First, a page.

Another time, another church, a person got incredibly upset because some folks raised their hands while singing or praying. Again while visiting this person at their table, I eventually opened up the Bible to 1 Timothy 2.8 and asked him to read it to me. After looking at the text for a few minutes, this brother literally pushed the Bible away and refused to tell me what it said.

I was doing a seminar once and one of the sessions covered Colossians 2.14.  I presented my exegesis of the text in its context. The passage does not teach that the “Old Testament” was “nailed to the cross.” Though I had never once mentioned such controversial matters as “instrumental music” even a single time even once in any of the sessions prior to this, after I was cornered by a brother.  He did not offer a single critique of what I said.  He said, “I believe you have taught error on this passage. If your position is correct then we cannot oppose instrumental music which is sin.”  I was taken aback quite literally. But the brother had no more concern for what Paul actual said and meant than the “Friend of Truth” chastising Campbell. The standard of what Colossians 2.14 teaches is not whether or not it disproves instrumental music! I honestly do not recall what I said to the brother.

The examples I have just provided pale in significance to the two from Campbell’s life. If we claim to believe in “inerrancy” but are afraid to actually examine the text afresh then what good is that doctrine? Who cares if the text is inerrant if we are not willing to let the TEXT itself determine what we believe? The doctrine of inerrancy becomes smoke and mirrors.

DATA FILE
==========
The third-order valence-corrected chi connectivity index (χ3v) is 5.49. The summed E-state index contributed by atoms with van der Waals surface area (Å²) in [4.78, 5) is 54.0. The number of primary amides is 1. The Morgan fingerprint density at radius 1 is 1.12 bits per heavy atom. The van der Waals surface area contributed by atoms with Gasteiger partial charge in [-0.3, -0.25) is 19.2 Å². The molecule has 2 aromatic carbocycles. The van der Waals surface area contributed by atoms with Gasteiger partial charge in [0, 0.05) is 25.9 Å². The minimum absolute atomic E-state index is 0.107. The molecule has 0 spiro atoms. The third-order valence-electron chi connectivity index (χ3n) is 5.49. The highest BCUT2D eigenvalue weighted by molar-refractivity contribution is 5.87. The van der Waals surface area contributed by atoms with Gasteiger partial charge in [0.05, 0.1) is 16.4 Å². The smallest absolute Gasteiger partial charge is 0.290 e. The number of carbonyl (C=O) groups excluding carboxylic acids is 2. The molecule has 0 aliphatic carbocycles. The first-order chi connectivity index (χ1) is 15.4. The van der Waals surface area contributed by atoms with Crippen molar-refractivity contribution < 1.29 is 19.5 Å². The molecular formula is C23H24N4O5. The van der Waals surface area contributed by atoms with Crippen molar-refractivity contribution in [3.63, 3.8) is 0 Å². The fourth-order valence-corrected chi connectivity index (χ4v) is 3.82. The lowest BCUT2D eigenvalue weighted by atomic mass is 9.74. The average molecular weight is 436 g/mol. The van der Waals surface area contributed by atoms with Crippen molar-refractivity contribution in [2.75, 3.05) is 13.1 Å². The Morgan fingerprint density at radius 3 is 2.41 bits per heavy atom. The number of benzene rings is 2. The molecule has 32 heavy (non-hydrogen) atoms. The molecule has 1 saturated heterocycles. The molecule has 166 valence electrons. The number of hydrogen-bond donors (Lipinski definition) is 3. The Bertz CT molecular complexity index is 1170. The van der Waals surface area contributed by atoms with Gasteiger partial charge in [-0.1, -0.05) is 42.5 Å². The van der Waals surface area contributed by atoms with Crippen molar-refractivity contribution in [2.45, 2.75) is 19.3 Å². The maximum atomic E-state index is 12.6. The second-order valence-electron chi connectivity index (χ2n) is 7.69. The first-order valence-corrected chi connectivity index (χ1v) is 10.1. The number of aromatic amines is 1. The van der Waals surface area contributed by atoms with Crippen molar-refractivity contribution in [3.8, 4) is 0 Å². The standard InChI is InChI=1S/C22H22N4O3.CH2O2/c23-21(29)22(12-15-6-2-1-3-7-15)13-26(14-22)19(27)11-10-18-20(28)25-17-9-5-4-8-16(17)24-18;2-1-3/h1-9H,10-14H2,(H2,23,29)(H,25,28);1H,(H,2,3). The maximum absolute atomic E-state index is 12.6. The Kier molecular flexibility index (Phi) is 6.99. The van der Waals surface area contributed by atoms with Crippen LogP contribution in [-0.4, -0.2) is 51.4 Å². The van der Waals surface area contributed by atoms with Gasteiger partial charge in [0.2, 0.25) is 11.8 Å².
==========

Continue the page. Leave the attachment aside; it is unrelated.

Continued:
We see this in discussions of the “role of women” frequently (not always I want to point out). Phoebe cannot be a deacon because Paul declares that only men can be deacons in 1 Timothy 3. How do you know that Paul makes such a declaration in 1 Timothy 3? For a thousand years even some of the most misogynistic men in the world thought 1 Tim 3.11 referred to women deacons. And what to do with the fact that Paul actually calls Phoebe “a deacon of the church at Cenchrea” (Rom 16.1). A preexisting doctrinal commitment precludes even the possibility that Paul meant what he said.  In this case it is our doctrinal belief we have pledged allegiance and not the inerrant text.

Each of the positions above may be correct or incorrect but they cannot be decided a priori before hand.  It turns out that Campbell was likely incorrect on Acts 20.28 as newer manuscript discoveries have revealed.  But he would have followed the evidence.  We are not, in this blog, asserting any position but examining how we come to that position we hold.

Dark Grunge TextureFearlessness is not Arrogance

Do we have the courage to examine the text and let the chips fall where they may? I believe that discipleship is a journey not a way station. We can apply this to any discussion of the text. We have to be willing to study a text from the position of believing we may be wrong rather than assuming we already have it figured out. Light has a difficult time coming into a person whose eyes are locked shut. A “hermeneutic of suspicion” towards OURSELVES is conducive to learning. The Bereans were fearless and it was fearlessness that opened up the Word of God to them.  Fearlessness in Bible study is an extension of our confidence God. It is an expression of faith in the great Lord of the Word and his amazing grace. We do not fear that if we learn something knew that implies we were damned before we learned it.